In the UK, both Good Friday and Easter Monday are public holidays. With 4 consecutive days off, it seemed silly not to get out of town and explore new land! So, while everyone else celebrated the start of Spring, I headed to Helsinki, Finland and Tallinn, Estonia where kids were still wearing snowsuits the Gulf of Finland was frozen solid.
The long weekend started off with a late night arrival into Helsinki on the Thursday night. I went straight to the hotel (Hotel Kamp), which I'd highly recommend. It was very nice and very centrally located.
Because the next day was Good Friday, almost everything in Helsinki was shut. Given the nature of the holiday, it felt appropriate to spend a good portion of the day searching for Jesus statues in a series of churches/cathedrals. Church Tour 2016 included: St. John's Church, the Helsinki Lutheran Cathedral and the Uspenski Russian Orthodox Church.
After the religious venues were exhausted, the rest of the day was spent wandering around, getting acclimated with the city, ducking in and out of wine bars to avoid the hail and snacking on various Finnish treats (like reindeer and pickled cucumbers with honey).
On Saturday morning, I boarded the Linda Line ferry (right around the corner from Hotel Kamp). In about an hour and a half’s time, I disembarked in Tallinn, Estonia. It was a 10 minute walk from the port to my hotel. I didn’t stay right in the Old Town, but I would highly recommend doing so. Here are some hotel options that looked cute: Merchant’s House Hotel, Cru Hotel or Savoy Boutique Hotel.
Old Town is the historical city center of Estonia’s capital, Tallinn. Its medieval feel and cobbled streets make it incredibly charming. You can quite easily spend two days wandering around, popping in and out of museums, churches, restaurants, bars and souvenir shops.
One of the highlights of my time in Tallinn was dinner at a place called Peppersack. It’s touristy, but the food was very good, the service was great and there was even a sword fight! Yes, a sword fight! I recommend booking in advance and requesting a seat on the balcony so you have a front row viewing of the duel.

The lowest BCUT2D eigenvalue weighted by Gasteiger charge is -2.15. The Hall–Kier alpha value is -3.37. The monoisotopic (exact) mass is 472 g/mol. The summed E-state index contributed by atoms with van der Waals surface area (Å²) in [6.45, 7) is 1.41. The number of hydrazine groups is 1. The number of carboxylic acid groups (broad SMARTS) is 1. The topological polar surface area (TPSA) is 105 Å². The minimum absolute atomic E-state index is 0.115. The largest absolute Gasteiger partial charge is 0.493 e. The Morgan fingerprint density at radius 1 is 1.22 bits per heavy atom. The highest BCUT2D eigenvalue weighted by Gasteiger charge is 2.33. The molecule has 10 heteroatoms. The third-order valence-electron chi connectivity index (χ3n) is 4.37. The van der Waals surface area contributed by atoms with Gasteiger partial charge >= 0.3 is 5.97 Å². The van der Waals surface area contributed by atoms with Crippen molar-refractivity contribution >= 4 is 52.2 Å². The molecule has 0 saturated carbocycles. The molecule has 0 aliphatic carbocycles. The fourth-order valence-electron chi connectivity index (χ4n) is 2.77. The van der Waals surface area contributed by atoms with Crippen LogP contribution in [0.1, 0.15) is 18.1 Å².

On Sunday evening, after another full day in Tallinn, I got back on the ferry and crossed the (still semi-frozen) Gulf of Finland to return to Helsinki and the comforts of Hotel Kamp.
Most venues were closed again on Easter Monday so keeping busy was a challenge. The city is pretty compact and I had already explored a good deal of it on Friday. So, to keep busy, I decided to visit Helsinki’ sea fortress, which is only accessible by boat. The ferry takes about 20 minutes each way and costs €2.70. It’s a UNESCO World Heritage site, but I have to say, it’s one of the less interesting ones that I have visited. I only lasted for about an hour over there before returning to the mainland.
All in all, the trip was fun and it was great to check out a few new cities, but I don't foresee any trips to Helsinki in my near future.
Both Finland and Estonia use the Euro
Everyone speaks English in both countries
Finland is quite expensive, whereas Estonia is very affordable
The Finns are very heavy drinkers but booze cannot be purchased in supermarkets
Tipping is not expected in Finland
Be sure to dress appropriately. It was very cold and wet when I visited - even the doggies were dressed to keep warm and dry.
#easter #helsinki #finland #tallinn #oldtown #estonia #easterneurope #scandanavia #nordics